There is one South Africanism that has distinctly marked our country linguistically: the use of the word “Shame”. Used to express sympathy for the diminutive, it has confused many a foreigner and could even hint at some deeper themes that run in our post-apartheid society.
The world is becoming more and more relative. With so many different beliefs and perspectives, it is an interesting time on earth to decide what to believe. In many ways religion – Christianity especially – has become two things:
- An overarching dogma that paints the world with broad strokes of dull legalism.
- A decision that is deeply personal and completely insular.
There is a problem with both of these views.
- Christianity is not just a set of beliefs. The church should by no means be a law enforcing institution that seeks to control. The church is not meant to be run like a state. It is meant to be a representation of all those who believe in Jesus. It is meant to be a factor in society that promotes unity and progress. Church is all about the people, not the place. It is all about encouragement, support, centred around Jesus Christ and what he has done for all who believe in him.
- Christianity is not only a personal decision. I have witnessed how becoming a Christian and working out my faith in this world has had repercussive effects on my environment and the people in those environments. Christianity is not containable. It will spill out and affect the way people live. The passion and love for Jesus will result in decisions that will confound people who don’t have the same revelation.
I don’t know which version of Christianity you have experienced. But in this world of relativism, where the goal is that everyone believes what they want to without affecting each other, there is a basic flaw: the concept of shame.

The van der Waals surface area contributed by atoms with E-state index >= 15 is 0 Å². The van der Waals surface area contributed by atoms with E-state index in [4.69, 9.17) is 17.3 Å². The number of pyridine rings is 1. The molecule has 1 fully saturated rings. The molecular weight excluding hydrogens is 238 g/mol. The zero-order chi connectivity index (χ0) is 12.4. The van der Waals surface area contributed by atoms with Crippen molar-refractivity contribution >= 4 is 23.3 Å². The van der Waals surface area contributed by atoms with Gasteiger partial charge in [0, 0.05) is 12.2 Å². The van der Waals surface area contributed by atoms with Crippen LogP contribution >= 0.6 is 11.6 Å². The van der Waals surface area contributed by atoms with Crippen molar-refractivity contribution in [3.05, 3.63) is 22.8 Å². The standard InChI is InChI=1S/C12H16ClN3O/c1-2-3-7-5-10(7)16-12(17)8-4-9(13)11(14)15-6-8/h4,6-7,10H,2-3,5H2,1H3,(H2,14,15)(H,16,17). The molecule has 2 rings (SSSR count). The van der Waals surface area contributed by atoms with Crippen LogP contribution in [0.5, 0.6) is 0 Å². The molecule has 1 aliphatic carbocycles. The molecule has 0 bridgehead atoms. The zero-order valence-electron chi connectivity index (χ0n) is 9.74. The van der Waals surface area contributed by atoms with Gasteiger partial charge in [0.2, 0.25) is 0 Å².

Shame /ʃeɪm/: a painful feeling of humiliation or distress caused by the consciousness of wrong or foolish behaviour.
Now before you jump on any high horse and argue that this inherent part of our emotional construct is nothing more than a cultivated mindset resulting from the way society has raised us, hear me out.
Shame is not something I would wish on anyone. It is not an emotion that should be harnessed by any organisation for any reason. I know that God did not want shame in this world, but here we are – facing feelings of intense remorse over things that we have said or done.
Biblically, shame came as a result of disobeying God (otherwise known as sin). He did not want Adam and Eve to ever try to hide away from him because of what they had done. He did not want that separation for a second. You see, the Bible says God created us so he could love us – not control us. He gave us the option of opting out of his plans so that it was never a forced environment. Adam and Eve took that option and instantly regretted it.
Shame highlights moments where we realise that we have done wrong. It has the potential to rule our lives, but there are two things that I believe will help you view shame in a healthy context:
Everyone experiences shame.
Everyone is wrong at some point. It is in our nature to make mistakes, it is a human thing to harm ourselves and others by making reckless decisions – whether intentional or not. If you feel like things you have done in the past are still overshadowing how you live, please realise that there are billions of other people in the same boat. They may just have a different way of dealing with it.
Shame has a purpose
Have you ever thought that you could learn from the feeling of shame. Shame is always a result of an action. Now if that action was not yours, then I would advise you speak to someone. Sometimes things are done to you that result in deep wounds. If, however, you have done something that has caused you to feel ashamed, it can be a powerful way of learning what not to do. It also is an indicator that you are not in a healthy headspace – that there is a better way that you can view yourself and your environment.
Shame is very personal. It eats away at how we see ourselves. So overcoming shame is more internal than external. It may seem like an insurmountable obstacle, or a nagging undertone in the soundtrack of your life. But there is a solution – living the way you were created to live. God made you unique and effective for a specific purpose. He knows what he intended when he gave you all your quirks and characteristics. Getting to know him and his intentions for you completely changes how you see life. He does not want you to live feeling condemned – He sacrificed Himself so that don’t have to torture yourself with shame. To find out more – click on the link below.